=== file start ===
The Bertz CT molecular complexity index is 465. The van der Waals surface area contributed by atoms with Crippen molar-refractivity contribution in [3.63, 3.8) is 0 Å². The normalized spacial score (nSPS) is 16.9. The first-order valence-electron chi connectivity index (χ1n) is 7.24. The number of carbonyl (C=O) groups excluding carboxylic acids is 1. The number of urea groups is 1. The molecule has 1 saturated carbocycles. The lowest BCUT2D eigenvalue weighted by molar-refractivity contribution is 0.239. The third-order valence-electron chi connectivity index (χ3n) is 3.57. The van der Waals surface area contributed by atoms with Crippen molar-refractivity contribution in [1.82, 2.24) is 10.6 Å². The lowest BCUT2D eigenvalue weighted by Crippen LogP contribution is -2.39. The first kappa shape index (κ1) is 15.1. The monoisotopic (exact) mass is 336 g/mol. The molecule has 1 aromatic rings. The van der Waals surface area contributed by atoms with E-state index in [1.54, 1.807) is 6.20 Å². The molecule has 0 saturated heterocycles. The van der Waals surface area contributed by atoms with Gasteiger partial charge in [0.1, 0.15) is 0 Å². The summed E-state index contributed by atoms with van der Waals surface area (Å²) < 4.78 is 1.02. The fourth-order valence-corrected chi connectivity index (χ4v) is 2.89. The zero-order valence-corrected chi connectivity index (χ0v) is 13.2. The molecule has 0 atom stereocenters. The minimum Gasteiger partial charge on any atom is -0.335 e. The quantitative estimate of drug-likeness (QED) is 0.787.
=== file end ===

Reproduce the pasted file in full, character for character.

The Bertz CT molecular complexity index is 465. The van der Waals surface area contributed by atoms with Crippen molar-refractivity contribution in [3.63, 3.8) is 0 Å². The normalized spacial score (nSPS) is 16.9. The first-order valence-electron chi connectivity index (χ1n) is 7.24. The number of carbonyl (C=O) groups excluding carboxylic acids is 1. The number of urea groups is 1. The molecule has 1 saturated carbocycles. The lowest BCUT2D eigenvalue weighted by molar-refractivity contribution is 0.239. The third-order valence-electron chi connectivity index (χ3n) is 3.57. The van der Waals surface area contributed by atoms with Crippen molar-refractivity contribution in [1.82, 2.24) is 10.6 Å². The lowest BCUT2D eigenvalue weighted by Crippen LogP contribution is -2.39. The first kappa shape index (κ1) is 15.1. The monoisotopic (exact) mass is 336 g/mol. The molecule has 1 aromatic rings. The van der Waals surface area contributed by atoms with E-state index in [1.54, 1.807) is 6.20 Å². The molecule has 0 saturated heterocycles. The van der Waals surface area contributed by atoms with Gasteiger partial charge in [0.1, 0.15) is 0 Å². The summed E-state index contributed by atoms with van der Waals surface area (Å²) < 4.78 is 1.02. The fourth-order valence-corrected chi connectivity index (χ4v) is 2.89. The zero-order valence-corrected chi connectivity index (χ0v) is 13.2. The molecule has 0 atom stereocenters. The minimum Gasteiger partial charge on any atom is -0.335 e. The quantitative estimate of drug-likeness (QED) is 0.787.